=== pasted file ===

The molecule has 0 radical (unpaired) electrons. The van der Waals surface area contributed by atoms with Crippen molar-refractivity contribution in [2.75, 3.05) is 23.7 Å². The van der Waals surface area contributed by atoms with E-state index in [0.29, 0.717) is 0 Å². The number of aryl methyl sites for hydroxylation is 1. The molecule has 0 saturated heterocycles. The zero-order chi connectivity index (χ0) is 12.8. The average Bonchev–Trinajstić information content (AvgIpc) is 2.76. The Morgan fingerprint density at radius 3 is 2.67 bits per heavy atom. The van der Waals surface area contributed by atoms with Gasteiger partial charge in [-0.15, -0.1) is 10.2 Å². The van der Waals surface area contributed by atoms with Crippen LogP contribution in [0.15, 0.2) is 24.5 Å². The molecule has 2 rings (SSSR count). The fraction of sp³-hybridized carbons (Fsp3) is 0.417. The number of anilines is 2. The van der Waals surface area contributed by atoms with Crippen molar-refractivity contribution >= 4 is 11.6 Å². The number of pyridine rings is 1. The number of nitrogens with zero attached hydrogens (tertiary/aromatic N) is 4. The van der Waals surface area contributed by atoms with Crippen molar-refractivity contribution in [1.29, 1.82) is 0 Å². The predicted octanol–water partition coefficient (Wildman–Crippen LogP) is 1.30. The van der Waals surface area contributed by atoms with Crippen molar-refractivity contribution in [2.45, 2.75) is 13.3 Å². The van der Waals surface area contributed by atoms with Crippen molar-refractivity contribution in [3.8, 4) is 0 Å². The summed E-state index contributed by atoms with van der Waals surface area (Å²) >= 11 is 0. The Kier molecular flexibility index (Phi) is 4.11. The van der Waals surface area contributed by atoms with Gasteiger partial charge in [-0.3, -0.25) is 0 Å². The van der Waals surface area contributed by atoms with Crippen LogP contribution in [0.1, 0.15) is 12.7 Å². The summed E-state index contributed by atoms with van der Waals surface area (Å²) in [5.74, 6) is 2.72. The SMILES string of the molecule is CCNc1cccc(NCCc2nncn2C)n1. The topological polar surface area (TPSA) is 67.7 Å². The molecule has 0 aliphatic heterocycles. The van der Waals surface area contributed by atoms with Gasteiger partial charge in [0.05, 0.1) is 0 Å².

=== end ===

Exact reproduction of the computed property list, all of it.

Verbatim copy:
The molecule has 0 radical (unpaired) electrons. The van der Waals surface area contributed by atoms with Crippen molar-refractivity contribution in [2.75, 3.05) is 23.7 Å². The van der Waals surface area contributed by atoms with E-state index in [0.29, 0.717) is 0 Å². The number of aryl methyl sites for hydroxylation is 1. The molecule has 0 saturated heterocycles. The zero-order chi connectivity index (χ0) is 12.8. The average Bonchev–Trinajstić information content (AvgIpc) is 2.76. The Morgan fingerprint density at radius 3 is 2.67 bits per heavy atom. The van der Waals surface area contributed by atoms with Gasteiger partial charge in [-0.15, -0.1) is 10.2 Å². The van der Waals surface area contributed by atoms with Crippen LogP contribution in [0.15, 0.2) is 24.5 Å². The molecule has 2 rings (SSSR count). The fraction of sp³-hybridized carbons (Fsp3) is 0.417. The number of anilines is 2. The van der Waals surface area contributed by atoms with Crippen molar-refractivity contribution >= 4 is 11.6 Å². The number of pyridine rings is 1. The number of nitrogens with zero attached hydrogens (tertiary/aromatic N) is 4. The van der Waals surface area contributed by atoms with Crippen molar-refractivity contribution in [1.29, 1.82) is 0 Å². The predicted octanol–water partition coefficient (Wildman–Crippen LogP) is 1.30. The van der Waals surface area contributed by atoms with Crippen molar-refractivity contribution in [2.45, 2.75) is 13.3 Å². The van der Waals surface area contributed by atoms with Crippen molar-refractivity contribution in [3.8, 4) is 0 Å². The summed E-state index contributed by atoms with van der Waals surface area (Å²) >= 11 is 0. The Kier molecular flexibility index (Phi) is 4.11. The van der Waals surface area contributed by atoms with Gasteiger partial charge in [-0.3, -0.25) is 0 Å². The van der Waals surface area contributed by atoms with Crippen LogP contribution in [0.1, 0.15) is 12.7 Å². The summed E-state index contributed by atoms with van der Waals surface area (Å²) in [5.74, 6) is 2.72. The SMILES string of the molecule is CCNc1cccc(NCCc2nncn2C)n1. The topological polar surface area (TPSA) is 67.7 Å². The molecule has 0 aliphatic heterocycles. The van der Waals surface area contributed by atoms with Gasteiger partial charge in [0.05, 0.1) is 0 Å².